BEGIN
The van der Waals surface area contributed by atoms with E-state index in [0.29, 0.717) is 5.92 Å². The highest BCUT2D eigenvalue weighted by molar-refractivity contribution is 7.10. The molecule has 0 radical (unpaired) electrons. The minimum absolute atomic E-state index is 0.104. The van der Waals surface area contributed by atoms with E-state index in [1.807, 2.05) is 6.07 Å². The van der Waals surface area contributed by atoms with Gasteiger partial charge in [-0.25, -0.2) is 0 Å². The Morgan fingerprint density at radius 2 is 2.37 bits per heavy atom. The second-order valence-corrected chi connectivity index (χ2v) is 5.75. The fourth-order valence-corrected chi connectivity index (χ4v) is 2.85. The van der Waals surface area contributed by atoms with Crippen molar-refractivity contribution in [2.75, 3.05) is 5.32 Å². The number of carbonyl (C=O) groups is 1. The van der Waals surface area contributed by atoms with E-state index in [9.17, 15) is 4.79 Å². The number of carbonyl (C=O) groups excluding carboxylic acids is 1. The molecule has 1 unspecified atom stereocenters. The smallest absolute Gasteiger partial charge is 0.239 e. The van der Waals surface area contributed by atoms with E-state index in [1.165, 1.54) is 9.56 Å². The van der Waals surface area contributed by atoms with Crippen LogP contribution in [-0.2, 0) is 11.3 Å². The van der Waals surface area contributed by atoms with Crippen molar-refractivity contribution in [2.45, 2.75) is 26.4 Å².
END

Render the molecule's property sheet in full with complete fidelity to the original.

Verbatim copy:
The van der Waals surface area contributed by atoms with E-state index in [0.29, 0.717) is 5.92 Å². The highest BCUT2D eigenvalue weighted by molar-refractivity contribution is 7.10. The molecule has 0 radical (unpaired) electrons. The minimum absolute atomic E-state index is 0.104. The van der Waals surface area contributed by atoms with E-state index in [1.807, 2.05) is 6.07 Å². The van der Waals surface area contributed by atoms with Gasteiger partial charge in [-0.25, -0.2) is 0 Å². The Morgan fingerprint density at radius 2 is 2.37 bits per heavy atom. The second-order valence-corrected chi connectivity index (χ2v) is 5.75. The fourth-order valence-corrected chi connectivity index (χ4v) is 2.85. The van der Waals surface area contributed by atoms with Crippen molar-refractivity contribution in [2.75, 3.05) is 5.32 Å². The number of carbonyl (C=O) groups is 1. The van der Waals surface area contributed by atoms with E-state index in [9.17, 15) is 4.79 Å². The number of carbonyl (C=O) groups excluding carboxylic acids is 1. The molecule has 1 unspecified atom stereocenters. The smallest absolute Gasteiger partial charge is 0.239 e. The van der Waals surface area contributed by atoms with E-state index in [1.165, 1.54) is 9.56 Å². The van der Waals surface area contributed by atoms with Crippen LogP contribution in [-0.2, 0) is 11.3 Å². The van der Waals surface area contributed by atoms with Crippen molar-refractivity contribution in [2.45, 2.75) is 26.4 Å².